NO-one should be surprised by the weakness of trading on Scotland's high streets in November.
This is the fifth festive season in a row in which consumers have had to make purchasing decisions against a grim economic backdrop.
Chancellor George Osborne had for some reason believed, when he unveiled his debut Budget in June 2010, that the UK would be enjoying rapid growth by now.
He expressed confidence about such an outcome even as he hiked the scale of the UK austerity programme, in terms of annual public spending cuts and tax hikes to be in place by 2014/15, by £40 billion to £113bn. The Conservative-Liberal Democrat Government's austerity programme involves hundreds of thousands of job cuts in the public sector, which is a vital employer in Scotland.
Mr Osborne was also swift to hike value-added tax from 17.5% to 20%. He has meanwhile embarked on severe cuts to welfare, and targeted tax credits for working families.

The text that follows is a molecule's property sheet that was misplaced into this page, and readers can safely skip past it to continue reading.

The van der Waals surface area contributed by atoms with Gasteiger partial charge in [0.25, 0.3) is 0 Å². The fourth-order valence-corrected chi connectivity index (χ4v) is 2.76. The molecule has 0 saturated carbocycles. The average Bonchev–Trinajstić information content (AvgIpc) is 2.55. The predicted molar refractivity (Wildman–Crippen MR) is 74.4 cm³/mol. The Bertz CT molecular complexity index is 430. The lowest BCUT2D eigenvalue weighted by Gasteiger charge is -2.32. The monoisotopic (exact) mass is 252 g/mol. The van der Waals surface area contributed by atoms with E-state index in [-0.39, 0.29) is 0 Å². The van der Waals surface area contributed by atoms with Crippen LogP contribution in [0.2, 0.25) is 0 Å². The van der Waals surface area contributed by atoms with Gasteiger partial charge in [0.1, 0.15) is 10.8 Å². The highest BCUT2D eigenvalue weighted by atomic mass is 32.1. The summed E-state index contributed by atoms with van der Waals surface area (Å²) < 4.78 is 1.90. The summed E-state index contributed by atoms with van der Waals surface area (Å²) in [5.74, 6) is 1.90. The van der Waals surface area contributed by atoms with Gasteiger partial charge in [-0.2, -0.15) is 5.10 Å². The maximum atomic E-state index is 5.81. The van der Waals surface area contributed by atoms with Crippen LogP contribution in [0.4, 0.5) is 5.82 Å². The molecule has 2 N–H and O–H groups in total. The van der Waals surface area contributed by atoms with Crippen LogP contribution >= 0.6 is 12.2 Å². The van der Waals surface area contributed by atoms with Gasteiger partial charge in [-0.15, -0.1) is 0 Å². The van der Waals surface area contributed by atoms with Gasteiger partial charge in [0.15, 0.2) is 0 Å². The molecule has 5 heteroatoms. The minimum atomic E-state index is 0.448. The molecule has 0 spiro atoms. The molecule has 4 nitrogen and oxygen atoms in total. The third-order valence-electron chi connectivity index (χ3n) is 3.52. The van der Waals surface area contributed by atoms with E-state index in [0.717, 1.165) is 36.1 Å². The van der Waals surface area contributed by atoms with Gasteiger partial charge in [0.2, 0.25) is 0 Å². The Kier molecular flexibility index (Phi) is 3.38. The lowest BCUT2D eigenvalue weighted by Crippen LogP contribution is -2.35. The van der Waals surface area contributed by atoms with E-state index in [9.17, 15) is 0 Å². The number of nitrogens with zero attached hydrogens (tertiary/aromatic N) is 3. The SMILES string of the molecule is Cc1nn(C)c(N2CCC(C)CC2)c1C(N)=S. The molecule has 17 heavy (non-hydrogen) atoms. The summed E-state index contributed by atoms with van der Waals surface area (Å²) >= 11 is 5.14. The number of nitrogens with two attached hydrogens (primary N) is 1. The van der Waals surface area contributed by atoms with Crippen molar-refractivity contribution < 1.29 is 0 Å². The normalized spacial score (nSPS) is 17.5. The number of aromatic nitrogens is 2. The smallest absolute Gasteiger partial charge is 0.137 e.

Events have certainly not unfolded as he said they would back in summer 2010. But, given the measures he has favoured, he should not be surprised there is now a significant danger of a triple-dip recession in the UK.
People are worried about job security. The VAT hike has hit household budgets, hammering those on lower incomes. And welfare cuts are weighing heavily on consumer spending.
The latest Scottish retail sales figures look like a gloomy harbinger of what the festive season will hold for retailers. Discounts will be at the front of people's minds, as the UK economic outlook remains an ever-present spectre.